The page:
20 In April 1992, the Muslim forces attacked Krtelj Special Police
21 forces seat and seized two armoured personnel carriers which were brought
22 to Hrasnica and positioned near civilian building and houses.
23 Practically every day the Muslim forces fired -- would fire cannon shells
24 at Serbian positions and areas. And if there was return fire, it would
25 fall near the two skyscrapers and the post office where the 4th Motorised
1 Brigade command was located.
2 In 1993, Janko Ivanovic had to report to labour detail command.
3 The military police took his car in his garage. He -- they placed --
4 I see the Prosecutor, but I would like to -- to stress that this
5 is the basis how this witness could have seen many things.
6 JUDGE KWON: This is not a time for your question. Please be
7 careful about what has been redacted, and then if -- in order to
8 supplement what's -- what's in the statement, you may ask some
9 supplementary questions to the witness.
10 THE ACCUSED: Okay.
11 JUDGE KWON: To the extent necessary and relevant.
12 Please continue, Mr. Karadzic.
13 THE ACCUSED: They placed grenades in both the glove compartment
14 and the trunk of the car. It was returned 20 days later completely
15 destroyed and so on --
16 MR. ZEC: Mr. Karadzic just continues the same thing.
17 THE ACCUSED: Janko Ivanovic --
18 JUDGE KWON: Mr. Robinson, in the future, please bear in mind and
19 pay attention to what has been ruled in the Chamber's ruling, and please
20 try to reflect in the summary that is to be read out by Mr. Karadzic.
21 MR. ROBINSON: Yes, Mr. President. I think that's the problem is
22 that the team didn't pick up that order and has -- have drafted a summary
23 that didn't include the redacted portion. So Dr. Karadzic doesn't have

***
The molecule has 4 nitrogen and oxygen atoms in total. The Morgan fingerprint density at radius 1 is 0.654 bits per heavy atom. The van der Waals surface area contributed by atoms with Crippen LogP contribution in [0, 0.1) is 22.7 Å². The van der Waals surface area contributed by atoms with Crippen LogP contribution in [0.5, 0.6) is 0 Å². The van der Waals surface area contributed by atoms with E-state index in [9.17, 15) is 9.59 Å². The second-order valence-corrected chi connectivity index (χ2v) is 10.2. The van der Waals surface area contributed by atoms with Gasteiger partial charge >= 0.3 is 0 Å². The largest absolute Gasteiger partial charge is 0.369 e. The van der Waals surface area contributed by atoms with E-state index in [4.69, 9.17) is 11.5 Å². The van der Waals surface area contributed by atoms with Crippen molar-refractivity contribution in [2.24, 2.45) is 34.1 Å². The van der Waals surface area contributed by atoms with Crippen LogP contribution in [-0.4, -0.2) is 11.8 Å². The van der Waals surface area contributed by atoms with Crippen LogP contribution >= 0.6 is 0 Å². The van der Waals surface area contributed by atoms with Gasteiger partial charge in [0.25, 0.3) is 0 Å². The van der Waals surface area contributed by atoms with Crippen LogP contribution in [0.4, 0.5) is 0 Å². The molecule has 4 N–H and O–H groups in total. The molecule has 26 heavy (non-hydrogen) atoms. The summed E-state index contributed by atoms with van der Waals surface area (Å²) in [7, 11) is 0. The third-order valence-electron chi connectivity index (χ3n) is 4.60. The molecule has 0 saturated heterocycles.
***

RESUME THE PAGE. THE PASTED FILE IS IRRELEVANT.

24 in front of him the statement and the order such that he's able to change
25 the summary spontaneously. So if you prefer, we could take a five-minute
1 recess and we could sort that out and inform him of what's been redacted
2 from the statement so that he could adjust the summary.
3 JUDGE KWON: Yes, Mr. Zec. I remember you rose at the moment.
4 MR. ZEC: Yes, yes. In accordance -- when I'm looking at this,
5 and this be the summary, this paragraph and the next paragraph are
7 JUDGE KWON: I'm a bit at a loss. Let's move on. I think we can
8 move on.
9 THE ACCUSED: Janko Ivanovic could not leave Hrasnica or the
10 Muslim part of Sarajevo to cross into civilian territory. To do so,
11 10.000 German marks had to be paid to the Muslim authorities. He also
12 noticed that there was no electricity in his building. However, there
13 was in the Muslim flats in the building next to his.
14 MR. KARADZIC: [Interpretation]
15 Q. Mr. Ivanovic, I should only like to ask you, how are you able and
16 under what circumstances to see what was going on outside your building?
17 On what occasions were you able to see all that was in existence in
19 A. I was not able to see anything, because I had no electricity.
20 The TV did not work. It's not like there was always electricity. It was
21 available later when they switched it on from Pazaric and some people got
22 power back, but not me.
23 Q. Under what circumstances were you able to move around Hrasnica,
24 on what occasions?
25 A. As for Hrasnica, I was able to move around, but I did not get out
1 except those times when I got news that somebody got killed or died, and
2 then I went out to bury them.
3 Q. Whom did you bury in Hrasnica?
4 A. I buried Serbs who died or got killed while digging trenches on
5 the forward line.
6 Q. Thank you, Mr. Ivanovic. I have no further questions for you for
7 the time being.
8 A. Thank you.
9 JUDGE KWON: Very well. Thank you.
10 Yes, Mr. Zec.
11 Before you do that. Mr. Ivanovic, do you hear me well?
12 THE WITNESS: [Interpretation] I do.
13 JUDGE KWON: Thank you. Your evidence in chief has been admitted
14 in writing and now you'll be cross-examined by the representative of the
15 Office of the Prosecutor. Do you understand that?
16 THE WITNESS: [Interpretation] Yes, I do.
17 JUDGE KWON: Thank you. Mr. Zec.
18 MR. ZEC: Thank you, Your Honour.
19 Cross-examination by Mr. Zec: